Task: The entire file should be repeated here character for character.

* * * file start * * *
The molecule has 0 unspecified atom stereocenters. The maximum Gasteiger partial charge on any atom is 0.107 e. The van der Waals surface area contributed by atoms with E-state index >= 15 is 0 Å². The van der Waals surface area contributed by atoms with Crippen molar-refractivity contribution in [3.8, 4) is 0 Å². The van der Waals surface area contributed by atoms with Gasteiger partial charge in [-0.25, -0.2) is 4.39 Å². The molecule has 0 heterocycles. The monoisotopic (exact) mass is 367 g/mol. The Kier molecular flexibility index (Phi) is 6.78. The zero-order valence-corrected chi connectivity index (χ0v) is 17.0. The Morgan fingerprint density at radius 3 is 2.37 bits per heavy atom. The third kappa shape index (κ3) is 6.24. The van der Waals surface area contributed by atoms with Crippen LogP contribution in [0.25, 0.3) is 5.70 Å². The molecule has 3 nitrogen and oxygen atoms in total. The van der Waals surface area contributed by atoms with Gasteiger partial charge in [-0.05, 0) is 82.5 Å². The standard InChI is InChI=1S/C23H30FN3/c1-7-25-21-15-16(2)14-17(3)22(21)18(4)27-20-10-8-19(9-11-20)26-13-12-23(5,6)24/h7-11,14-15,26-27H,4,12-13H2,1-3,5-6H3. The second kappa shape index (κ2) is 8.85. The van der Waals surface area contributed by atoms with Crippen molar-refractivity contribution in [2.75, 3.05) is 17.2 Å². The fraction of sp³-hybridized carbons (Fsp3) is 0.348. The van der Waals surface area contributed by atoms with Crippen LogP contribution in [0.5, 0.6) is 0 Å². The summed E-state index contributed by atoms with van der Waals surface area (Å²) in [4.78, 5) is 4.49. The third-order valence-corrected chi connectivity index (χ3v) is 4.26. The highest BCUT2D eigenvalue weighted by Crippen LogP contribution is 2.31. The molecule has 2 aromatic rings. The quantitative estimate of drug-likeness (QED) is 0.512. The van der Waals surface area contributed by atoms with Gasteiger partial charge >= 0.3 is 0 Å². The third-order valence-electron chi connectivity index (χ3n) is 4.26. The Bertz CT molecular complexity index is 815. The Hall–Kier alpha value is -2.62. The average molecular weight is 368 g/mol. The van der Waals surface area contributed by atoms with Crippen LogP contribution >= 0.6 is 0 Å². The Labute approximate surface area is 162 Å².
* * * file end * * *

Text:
The molecule has 0 unspecified atom stereocenters. The maximum Gasteiger partial charge on any atom is 0.107 e. The van der Waals surface area contributed by atoms with E-state index >= 15 is 0 Å². The van der Waals surface area contributed by atoms with Crippen molar-refractivity contribution in [3.8, 4) is 0 Å². The van der Waals surface area contributed by atoms with Gasteiger partial charge in [-0.25, -0.2) is 4.39 Å². The molecule has 0 heterocycles. The monoisotopic (exact) mass is 367 g/mol. The Kier molecular flexibility index (Phi) is 6.78. The zero-order valence-corrected chi connectivity index (χ0v) is 17.0. The Morgan fingerprint density at radius 3 is 2.37 bits per heavy atom. The third kappa shape index (κ3) is 6.24. The van der Waals surface area contributed by atoms with Crippen LogP contribution in [0.25, 0.3) is 5.70 Å². The molecule has 3 nitrogen and oxygen atoms in total. The van der Waals surface area contributed by atoms with Gasteiger partial charge in [-0.05, 0) is 82.5 Å². The standard InChI is InChI=1S/C23H30FN3/c1-7-25-21-15-16(2)14-17(3)22(21)18(4)27-20-10-8-19(9-11-20)26-13-12-23(5,6)24/h7-11,14-15,26-27H,4,12-13H2,1-3,5-6H3. The second kappa shape index (κ2) is 8.85. The van der Waals surface area contributed by atoms with Crippen molar-refractivity contribution in [2.75, 3.05) is 17.2 Å². The fraction of sp³-hybridized carbons (Fsp3) is 0.348. The van der Waals surface area contributed by atoms with Crippen LogP contribution in [0.5, 0.6) is 0 Å². The summed E-state index contributed by atoms with van der Waals surface area (Å²) in [4.78, 5) is 4.49. The third-order valence-corrected chi connectivity index (χ3v) is 4.26. The highest BCUT2D eigenvalue weighted by Crippen LogP contribution is 2.31. The molecule has 2 aromatic rings. The quantitative estimate of drug-likeness (QED) is 0.512. The van der Waals surface area contributed by atoms with Gasteiger partial charge >= 0.3 is 0 Å². The third-order valence-electron chi connectivity index (χ3n) is 4.26. The Bertz CT molecular complexity index is 815. The Hall–Kier alpha value is -2.62. The average molecular weight is 368 g/mol. The van der Waals surface area contributed by atoms with Crippen LogP contribution >= 0.6 is 0 Å². The Labute approximate surface area is 162 Å².